Ted Simons: What are you hearing from folks?

Michael Ward: I'm getting some really, really wonderful responses from people. It's a classic American rags to riches story. It was so interesting. He's saddled with ghost riders in the sky thing. It's his stairway to heaven. That's the one. But he was a prolific creative writer through to the end of his life. He wrote songs for Walt Disney, for films, he wrote the theme song for The Searchers, widely known as John Ford's greatest western. He wrote the theme song for the Spin and Marty Show, the number one children's show in 1957. He wrote a great cowboy gospel song called Saddle Up. He kept writing good songs and he was a very, very interesting guy. I think it was the Death Valley connection for me, I lived there so long, I started writing songs when I was there. I went to work fort national park service. Stan worked there. I moved to Tucson and Stan was from southern Arizona. Just all these different currents where we seemed to intersect. Here's the book.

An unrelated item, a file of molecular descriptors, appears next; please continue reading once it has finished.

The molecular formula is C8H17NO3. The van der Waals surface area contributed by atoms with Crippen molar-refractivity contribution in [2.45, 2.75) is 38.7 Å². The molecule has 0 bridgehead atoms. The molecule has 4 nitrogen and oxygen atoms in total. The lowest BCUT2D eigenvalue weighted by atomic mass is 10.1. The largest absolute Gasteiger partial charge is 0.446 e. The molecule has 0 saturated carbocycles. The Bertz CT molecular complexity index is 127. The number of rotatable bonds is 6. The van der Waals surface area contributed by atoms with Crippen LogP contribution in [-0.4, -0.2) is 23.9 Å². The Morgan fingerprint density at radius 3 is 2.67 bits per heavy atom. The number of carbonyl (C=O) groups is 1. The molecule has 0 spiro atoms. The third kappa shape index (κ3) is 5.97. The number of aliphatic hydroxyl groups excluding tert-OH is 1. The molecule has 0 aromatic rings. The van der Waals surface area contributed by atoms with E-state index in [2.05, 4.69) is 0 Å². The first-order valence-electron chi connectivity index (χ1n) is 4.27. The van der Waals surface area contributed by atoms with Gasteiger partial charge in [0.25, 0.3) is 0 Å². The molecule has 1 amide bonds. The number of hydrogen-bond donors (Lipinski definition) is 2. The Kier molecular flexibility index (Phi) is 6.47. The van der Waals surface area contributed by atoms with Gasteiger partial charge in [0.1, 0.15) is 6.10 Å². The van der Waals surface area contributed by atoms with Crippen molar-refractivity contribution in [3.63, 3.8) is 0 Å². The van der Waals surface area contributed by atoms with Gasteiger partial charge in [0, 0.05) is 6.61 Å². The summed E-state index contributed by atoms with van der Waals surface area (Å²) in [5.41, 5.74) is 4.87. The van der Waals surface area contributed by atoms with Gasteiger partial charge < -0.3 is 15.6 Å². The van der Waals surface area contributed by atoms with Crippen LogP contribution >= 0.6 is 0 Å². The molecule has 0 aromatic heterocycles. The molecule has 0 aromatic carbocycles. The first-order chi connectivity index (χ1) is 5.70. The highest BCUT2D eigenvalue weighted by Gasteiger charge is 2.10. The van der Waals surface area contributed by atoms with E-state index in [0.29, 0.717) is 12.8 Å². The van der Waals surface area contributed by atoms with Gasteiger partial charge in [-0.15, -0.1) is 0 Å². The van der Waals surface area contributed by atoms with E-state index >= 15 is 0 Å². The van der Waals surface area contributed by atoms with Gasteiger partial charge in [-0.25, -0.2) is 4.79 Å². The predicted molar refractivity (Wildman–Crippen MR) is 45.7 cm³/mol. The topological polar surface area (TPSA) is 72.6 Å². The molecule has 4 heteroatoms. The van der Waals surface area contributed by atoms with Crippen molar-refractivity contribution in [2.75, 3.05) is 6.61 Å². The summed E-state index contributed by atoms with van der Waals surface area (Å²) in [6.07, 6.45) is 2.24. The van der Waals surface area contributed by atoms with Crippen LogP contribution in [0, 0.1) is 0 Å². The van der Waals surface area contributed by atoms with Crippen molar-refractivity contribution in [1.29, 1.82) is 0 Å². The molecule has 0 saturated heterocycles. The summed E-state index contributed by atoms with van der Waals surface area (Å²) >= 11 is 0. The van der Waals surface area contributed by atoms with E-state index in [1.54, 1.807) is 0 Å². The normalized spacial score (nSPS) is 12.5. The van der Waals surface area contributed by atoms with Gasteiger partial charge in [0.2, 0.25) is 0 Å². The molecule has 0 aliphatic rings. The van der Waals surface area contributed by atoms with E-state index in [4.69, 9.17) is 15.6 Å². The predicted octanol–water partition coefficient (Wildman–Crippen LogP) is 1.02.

Ted Simons: Well, congratulations on the book. Good job and a good read. Thanks for joining us. Thank you so much.

Michael Ward: Thanks, Ted. Appreciate it.

Michael Ward:Author, "Ghost Riders in the Sky: The Life of Stan Jones, the Singing Ranger";